One Room Challenge Fall 2017: Let’s talk about walls. And my standards of ‘not so bad’.

Stop me if you’ve heard this story before (if you’re new to this blog, then it’s sure to be a riveting story): we bought this house from some house flippers that covered all the plaster walls with drywall. The walls looked nice, but projected farther than the baseboards and it irked the hell out of me. A few years ago, I started removing drywall, room by room, to expose varying horrors underneath.

This guest room is the 7th room in the house that I’ve been repairing in earnest and for some reason, although I have gotten a pretty good handle on it, I felt serious avoidance to putting the work in. Like, I found all sorts of other activities to do instead of work on those walls. Working my actual job longer days, watching kids movies (Hocus Pocus for the win) and idk, my fucking taxes? Basically, anything seemed better.

I removed the drywall and screws, and introduced the room.

But not myself? Which should be the biggest indicator of who I am. My name is Madeline, I am not a designer or real blogger (as evidenced by my many posting faux pas) and I am renovating my 100+ year old home as a hobby. I do all these projects by myself because my husband has no interest in them. I love hyperbole and pink.

Now back to the room.

Last week I scraped off the faux finish. What I was left with was the room with the least amount of cracks on the ceiling and walls, although I was still gifted with some huge chunks of wall/ceiling missing, cracks and tons of screw holes. And a seriously growing hatred for all the previous owners. The worst. Whenever I would get my dusty clothes on and mix up some mud, I barely worked on it and would abandon the walls for wine and justifications that I still have weeks.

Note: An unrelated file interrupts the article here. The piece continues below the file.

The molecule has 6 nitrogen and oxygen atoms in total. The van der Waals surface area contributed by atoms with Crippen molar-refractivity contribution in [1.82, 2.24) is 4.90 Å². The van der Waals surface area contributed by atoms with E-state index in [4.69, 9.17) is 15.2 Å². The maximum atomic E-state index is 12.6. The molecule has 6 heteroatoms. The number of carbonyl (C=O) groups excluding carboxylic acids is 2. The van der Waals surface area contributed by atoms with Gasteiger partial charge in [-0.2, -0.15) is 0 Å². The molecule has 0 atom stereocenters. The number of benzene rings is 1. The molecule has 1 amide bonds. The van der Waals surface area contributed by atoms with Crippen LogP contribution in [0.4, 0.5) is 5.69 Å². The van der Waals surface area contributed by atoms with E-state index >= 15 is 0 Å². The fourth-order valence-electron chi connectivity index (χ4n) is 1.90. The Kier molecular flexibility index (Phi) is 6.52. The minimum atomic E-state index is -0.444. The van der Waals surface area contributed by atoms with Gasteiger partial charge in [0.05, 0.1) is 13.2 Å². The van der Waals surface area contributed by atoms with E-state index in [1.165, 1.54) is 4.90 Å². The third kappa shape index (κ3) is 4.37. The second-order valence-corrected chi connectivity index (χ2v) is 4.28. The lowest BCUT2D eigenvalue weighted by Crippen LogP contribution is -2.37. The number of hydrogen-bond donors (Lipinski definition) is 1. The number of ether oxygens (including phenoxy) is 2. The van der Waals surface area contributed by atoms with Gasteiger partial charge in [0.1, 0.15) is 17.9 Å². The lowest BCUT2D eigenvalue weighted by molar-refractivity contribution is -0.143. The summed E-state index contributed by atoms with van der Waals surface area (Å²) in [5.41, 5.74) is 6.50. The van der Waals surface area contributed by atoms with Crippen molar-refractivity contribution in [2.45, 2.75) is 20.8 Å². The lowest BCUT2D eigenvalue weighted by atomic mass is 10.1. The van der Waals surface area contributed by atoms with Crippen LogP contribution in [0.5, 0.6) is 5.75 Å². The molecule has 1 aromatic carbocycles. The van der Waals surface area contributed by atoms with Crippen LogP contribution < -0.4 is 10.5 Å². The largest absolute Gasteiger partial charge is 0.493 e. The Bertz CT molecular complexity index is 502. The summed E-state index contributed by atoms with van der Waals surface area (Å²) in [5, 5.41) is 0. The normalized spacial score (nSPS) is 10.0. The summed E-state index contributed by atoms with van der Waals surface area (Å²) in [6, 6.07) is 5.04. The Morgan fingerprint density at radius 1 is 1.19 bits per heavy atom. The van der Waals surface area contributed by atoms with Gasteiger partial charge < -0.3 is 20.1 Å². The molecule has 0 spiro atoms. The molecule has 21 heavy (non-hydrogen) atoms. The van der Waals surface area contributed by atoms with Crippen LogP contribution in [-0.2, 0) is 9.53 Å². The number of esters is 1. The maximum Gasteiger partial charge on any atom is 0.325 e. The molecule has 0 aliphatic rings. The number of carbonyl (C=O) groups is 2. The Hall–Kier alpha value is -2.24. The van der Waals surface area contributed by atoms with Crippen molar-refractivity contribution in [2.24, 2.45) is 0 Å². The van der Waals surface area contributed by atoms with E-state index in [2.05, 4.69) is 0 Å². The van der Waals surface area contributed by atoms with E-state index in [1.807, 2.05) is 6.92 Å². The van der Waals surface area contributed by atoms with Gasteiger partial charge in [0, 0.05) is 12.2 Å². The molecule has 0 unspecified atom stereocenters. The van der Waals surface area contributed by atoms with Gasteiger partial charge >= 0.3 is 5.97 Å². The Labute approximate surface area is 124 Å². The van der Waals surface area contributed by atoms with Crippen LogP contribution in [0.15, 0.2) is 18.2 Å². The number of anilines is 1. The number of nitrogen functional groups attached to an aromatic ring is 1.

That is the beauty that is the One Room Challenge though. Thanks to Linda, from Calling it Home, for creating this event. And all the amazing and inspiring participants! I can’t give ya’ll an ugly and crumbling room and I am running out of time.

So I hunkered down and worked on those walls. Super crabby though. Like, don’t even fucking look at me wrong, Cat. I know you’ve been sleeping for the past 22 hours. And why am I not eating a whopper with cheese right now!?

I won’t give a full tutorial here on my process for repairing plaster – I wrote about that process previously or here, if interested.

Short version is remove crumbling plaster from cracks, patch large holes with drywall, fiberglass screen on all the cracks and holes, layer joint compound, another layer, probably some more and then sanddddddddd. The caveat is that you have to feel comfortable drinking wine with questionable chunks of plaster and dust.

I spent daysssssssss patching. The ceiling had some weird powdery substance on it? Like they thought about doing popcorn but then nah. I scraped off what I could, but it made it really difficult to apply the joint compound by sucking out the moisture asap and sucking up my life essence while it was at it.